Love Responsibly

In a relationship, many of your actions impact your partner. It’s like you are in this together or something. Your partner’s concerns become your concerns. On your own, you have this incredible freedom where you can do whatever you want, whenever you want. When you’re in a relationship, you have this whole other person to worry about. As soon as you enter a relationship, you accept this responsibility. 

There are two different responsibilities here: 

  1. Responsibility to yourself — making sure your decisions and actions benefit you. I address this idea in my blog post: 7 Ways to Remain Authentic in a Relationship.
  2. Responsibility to your partner — making sure your decisions don’t hurt them.

Love is a labor, and we need to do our best to manage both components of this complex dichotomy.

I believe there are two personality traits both parties must have or acquire to maintain a healthy relationship:

Humility:

A few days ago, I decided to voice my opinion on social media. Yes, I can be a little feisty, but it comes from the heart. Here’s the tweet:

I also shared it on the Awkward AF Facebook page, where it got some attention. Some people agreed, and others disagreed. Personally, I believe the meaning of the word “chick” connotes a woman you don’t fully respect. So, the term grinds my gears because when one uses the word, they are:

  1. Objectifying women as baby chickens
  2. Dictating the amount of respect they have for the individual

One woman challenged me by asking what I would do if a man asked me to take a word out of my vocabulary. I thought about it and decided that if I wanted to make him happy, I’d go ahead and not use this word, especially around him. I don’t think I would miss using the word, and in the grand scheme of things, it is an easy adjustment. I may not fully relate to the reason why it perhaps upsets him. Still, if I am aware that my behavior is causing any amount of grief, and I have the power and responsibility to fix it, I should do so. Generally, I perceive myself as a respectful person. I consider respectfulness to be one of my better qualities. Therefore, it is challenging when I do offend someone as it is not the norm for me. In those situations, I have to surrender to the fact that I am not perfect. It is best that I humble down, own up to, and fix my mistake. If I dig my heels in too deep, the tension is only going to get worse.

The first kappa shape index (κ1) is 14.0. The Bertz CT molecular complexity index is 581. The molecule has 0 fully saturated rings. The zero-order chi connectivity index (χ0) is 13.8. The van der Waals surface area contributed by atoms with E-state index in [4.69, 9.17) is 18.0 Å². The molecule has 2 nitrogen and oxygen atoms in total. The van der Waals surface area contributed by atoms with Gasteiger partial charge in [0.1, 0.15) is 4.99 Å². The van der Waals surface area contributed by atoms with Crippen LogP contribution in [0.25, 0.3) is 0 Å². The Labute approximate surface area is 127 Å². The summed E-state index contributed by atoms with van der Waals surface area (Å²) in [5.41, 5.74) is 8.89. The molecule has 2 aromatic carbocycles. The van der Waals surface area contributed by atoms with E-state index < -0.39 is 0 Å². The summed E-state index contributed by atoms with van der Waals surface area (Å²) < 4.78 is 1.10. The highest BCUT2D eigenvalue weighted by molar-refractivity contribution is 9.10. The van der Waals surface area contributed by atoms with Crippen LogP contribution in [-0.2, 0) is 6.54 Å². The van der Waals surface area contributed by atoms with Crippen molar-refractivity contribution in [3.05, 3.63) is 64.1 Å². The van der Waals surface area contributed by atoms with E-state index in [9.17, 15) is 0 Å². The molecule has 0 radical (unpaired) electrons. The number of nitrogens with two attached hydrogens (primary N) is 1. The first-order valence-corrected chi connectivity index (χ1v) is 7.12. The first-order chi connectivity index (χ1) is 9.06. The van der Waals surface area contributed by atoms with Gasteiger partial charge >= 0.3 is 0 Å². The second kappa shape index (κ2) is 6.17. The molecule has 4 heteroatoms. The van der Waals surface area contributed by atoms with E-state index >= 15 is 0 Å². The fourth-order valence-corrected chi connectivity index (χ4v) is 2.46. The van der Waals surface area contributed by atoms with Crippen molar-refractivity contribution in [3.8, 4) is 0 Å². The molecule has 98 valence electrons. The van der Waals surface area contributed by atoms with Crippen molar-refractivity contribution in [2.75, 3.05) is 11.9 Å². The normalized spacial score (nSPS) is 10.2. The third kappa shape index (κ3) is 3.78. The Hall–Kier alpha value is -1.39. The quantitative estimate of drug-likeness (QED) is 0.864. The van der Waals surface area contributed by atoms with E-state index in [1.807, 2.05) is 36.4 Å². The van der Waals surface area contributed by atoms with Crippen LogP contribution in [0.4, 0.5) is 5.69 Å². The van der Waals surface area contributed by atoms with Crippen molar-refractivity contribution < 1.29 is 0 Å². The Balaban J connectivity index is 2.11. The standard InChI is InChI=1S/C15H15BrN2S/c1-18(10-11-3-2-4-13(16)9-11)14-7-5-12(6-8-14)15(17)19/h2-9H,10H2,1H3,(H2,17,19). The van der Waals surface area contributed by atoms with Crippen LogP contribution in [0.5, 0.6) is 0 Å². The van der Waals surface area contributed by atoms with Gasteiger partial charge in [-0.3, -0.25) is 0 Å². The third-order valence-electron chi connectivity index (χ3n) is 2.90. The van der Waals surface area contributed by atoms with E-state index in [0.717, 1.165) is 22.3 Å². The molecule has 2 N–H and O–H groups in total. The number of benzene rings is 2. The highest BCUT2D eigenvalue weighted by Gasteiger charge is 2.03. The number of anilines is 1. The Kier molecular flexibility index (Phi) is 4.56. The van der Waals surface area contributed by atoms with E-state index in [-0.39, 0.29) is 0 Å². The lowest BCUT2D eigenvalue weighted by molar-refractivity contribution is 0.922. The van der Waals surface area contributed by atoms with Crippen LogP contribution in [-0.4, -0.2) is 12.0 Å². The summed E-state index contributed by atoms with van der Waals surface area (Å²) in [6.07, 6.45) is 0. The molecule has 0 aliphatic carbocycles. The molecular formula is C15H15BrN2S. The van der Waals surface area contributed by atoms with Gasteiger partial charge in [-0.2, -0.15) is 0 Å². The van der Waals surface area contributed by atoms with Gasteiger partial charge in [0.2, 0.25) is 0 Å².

Empathy:

For those who don’t already know, I am an empath. Whether I want to or not, I absorb the emotions of others. It is a blessing and a curse. I can’t read minds, and I don’t claim that it’s anything supernatural. However, I can instantly sense the moods of others through a combination of their energy and behavior patterns. Think of it as heightened sensitivity. If someone around me feels tense, I feel it too. I find that people like to tell me about their troubles because they know I’ll understand without judgment. I love helping others in this way, sometimes I feel that it is my purpose. As an empath, one thing I’ll argue until I am blue in the face is that people do not always tell you when something is wrong. While it is better when they are open and honest, sometimes that can be challenging. Maybe they are ashamed that something is bothering them. Perhaps they don’t know how to tell you. Do you ever get hunches that something is wrong with your partner? Don’t ignore those hunches. That’s your intuition speaking, even if you don’t have any logical explanation, trust that inner voice. Using empathy to guide your decisions is an honorable way to live. I believe in challenging yourself to think about how your actions might impact your partner. This involves putting yourself in their shoes and making decisions accordingly.

Altogether, it is our duty to take care of our partners, knowing that each partner holds significant power over the other’s emotions. It’s critical to acknowledge this power and the responsibility it requires in order to maintain a healthy relationship.

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